Coding and textile arts share a close bond. Some of the earliest programmable machines were Jacquard looms — weavers used a series of punch cards to make more complex patterns and produce textiles more quickly.
Since a full Jacquard loom was a little out of scope for a side project, we started looking into other machines. An embroidery machine was promising, but was unsuited for a project of a larger scale.
Then I stumbled upon Claire Williams‘s data knits work. I was so intrigued by the complexity of patterns she was able to knit using a hacked 90‘s electronic knitting machine that I started looking into how it was done. Turns out, she has instructions on how to get started with connecting these kinds of machines to a computer. While Anisha looked into the parts we would need for the electronics, I began my search for a knitting machine. I ended up finding a woman in western Massachusetts who works with these machines and had a nicely refurbished one that we were able to purchase. She even came to the studio and gave us a full tutorial on how to the machine works.
While we waited for the electronic interface to get up and running, Martha and I tested different techniques and patterns with the machine.
During that time, we also went to the a Bauhaus exhibit at the Harvard Art Museums, and I was completely blown away by Anni Albers’s and Gunta Stölzl’s work. That led me to pick up Albers’s book On Weaving.
In particular, Albers’s piece “Pasture” stuck with me, and I began thinking about using photographs of places and objects to generate palettes for textiles. That led to an exploration using various software sketches to generate palettes and patterns and build assistive knitting tools.
First, I was interested in seeing what you could pull from just a photo. I began with photos that had a great balance of colors, hoping that reapplying those same ratios in different orientations could create new works with a similar mood.
In making mistakes, I also got some cool results.
I then started to think more about the limitations of our machine (with an eye towards actually knitting something). In theory, our machine can use as many colors as you want, but only 2 can be loaded in at a time. Some accessories allow four colors at a time, so I set my sights on four-color patterns.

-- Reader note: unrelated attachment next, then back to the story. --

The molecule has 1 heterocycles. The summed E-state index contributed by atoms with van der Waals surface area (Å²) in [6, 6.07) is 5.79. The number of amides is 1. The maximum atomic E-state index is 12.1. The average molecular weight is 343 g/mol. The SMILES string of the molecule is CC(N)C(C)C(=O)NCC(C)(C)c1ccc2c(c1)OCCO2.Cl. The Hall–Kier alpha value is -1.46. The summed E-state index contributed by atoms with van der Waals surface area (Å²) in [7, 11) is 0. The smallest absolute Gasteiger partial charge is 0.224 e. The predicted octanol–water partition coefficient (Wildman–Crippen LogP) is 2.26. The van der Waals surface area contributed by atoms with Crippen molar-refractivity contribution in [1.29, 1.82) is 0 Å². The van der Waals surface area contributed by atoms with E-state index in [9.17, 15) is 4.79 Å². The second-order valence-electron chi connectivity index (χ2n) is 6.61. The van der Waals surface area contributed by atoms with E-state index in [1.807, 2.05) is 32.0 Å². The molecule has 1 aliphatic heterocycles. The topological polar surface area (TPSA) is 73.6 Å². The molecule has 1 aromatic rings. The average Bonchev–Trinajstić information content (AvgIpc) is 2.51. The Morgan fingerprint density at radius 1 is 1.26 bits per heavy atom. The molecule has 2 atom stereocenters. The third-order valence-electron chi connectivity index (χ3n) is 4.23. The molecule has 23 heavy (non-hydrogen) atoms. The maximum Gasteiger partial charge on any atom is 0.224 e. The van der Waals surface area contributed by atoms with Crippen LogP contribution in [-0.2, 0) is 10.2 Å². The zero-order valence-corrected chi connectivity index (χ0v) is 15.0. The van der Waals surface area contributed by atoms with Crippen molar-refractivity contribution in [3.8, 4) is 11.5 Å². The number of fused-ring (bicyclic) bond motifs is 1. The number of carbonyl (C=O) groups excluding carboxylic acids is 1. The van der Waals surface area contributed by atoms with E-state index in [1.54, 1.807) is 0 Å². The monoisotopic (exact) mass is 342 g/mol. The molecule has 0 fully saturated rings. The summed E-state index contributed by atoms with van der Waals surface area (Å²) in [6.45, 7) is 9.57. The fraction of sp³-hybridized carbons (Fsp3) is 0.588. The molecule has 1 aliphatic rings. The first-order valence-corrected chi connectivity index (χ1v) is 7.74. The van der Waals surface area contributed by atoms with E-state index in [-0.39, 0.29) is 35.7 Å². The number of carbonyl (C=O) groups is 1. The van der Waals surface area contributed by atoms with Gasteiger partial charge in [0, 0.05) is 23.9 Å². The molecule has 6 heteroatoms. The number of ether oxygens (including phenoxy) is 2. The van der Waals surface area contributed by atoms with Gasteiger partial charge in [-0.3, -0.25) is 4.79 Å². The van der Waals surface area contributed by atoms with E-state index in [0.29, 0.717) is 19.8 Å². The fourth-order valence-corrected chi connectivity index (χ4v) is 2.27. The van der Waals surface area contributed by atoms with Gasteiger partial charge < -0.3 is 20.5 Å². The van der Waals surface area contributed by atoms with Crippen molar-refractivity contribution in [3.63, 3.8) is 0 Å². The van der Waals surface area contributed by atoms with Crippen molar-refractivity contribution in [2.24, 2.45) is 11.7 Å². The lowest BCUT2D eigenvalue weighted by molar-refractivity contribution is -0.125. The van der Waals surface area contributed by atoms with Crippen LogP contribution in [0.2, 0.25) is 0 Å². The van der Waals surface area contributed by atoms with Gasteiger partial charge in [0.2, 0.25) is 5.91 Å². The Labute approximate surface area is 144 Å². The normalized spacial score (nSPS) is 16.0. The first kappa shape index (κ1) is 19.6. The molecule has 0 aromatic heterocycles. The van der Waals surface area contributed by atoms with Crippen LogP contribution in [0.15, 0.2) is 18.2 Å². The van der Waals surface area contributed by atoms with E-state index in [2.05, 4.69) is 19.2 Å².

I didn’t have any knitting patterns handy, so I drew a few “pattern pieces” in Photoshop, and used those as the blueprints onto which I could map new colors. I wrote a few sketches in Processing to map the photo colors onto these pieces, and also generate different combinations of the pieces to create different patterns.
The program also worked by passing in a set palette, and having it randomly select four colors to apply to a pattern.
With those patterns in place, it was time to see if I could actually produce them with the machine.
I printed out a small sample of all my generated palettes to bring to the store and see which colors were available.
It only took five hours…but I did knit one pattern I had generated, and I am really excited by the results. My knitting and finishing techniques need some work, but the colors and texture that resulted are lovely.
I struggle to keep track of where I’m at in a pattern, so I threw together a little Processing sketch to help me. One thing I didn’t realize while making this tool is that the machine knits patterns upside down! Oh well: I’ve been told there are no mistakes in knitting.
With more of the automation in place (and more practice!), we‘ll be able to explore the more irregular, glitchy, and tapestry-like patterns.
There’s also so much more to experiment with on the physical side that moves beyond color and its arrangement — like the different textures and sheen of the yarn (maybe we could use four different black yarns with different textures!), or different types of stitches. I’m also looking forward to exploring more meaningful data relationships between the data generating the colors and the patterns themselves.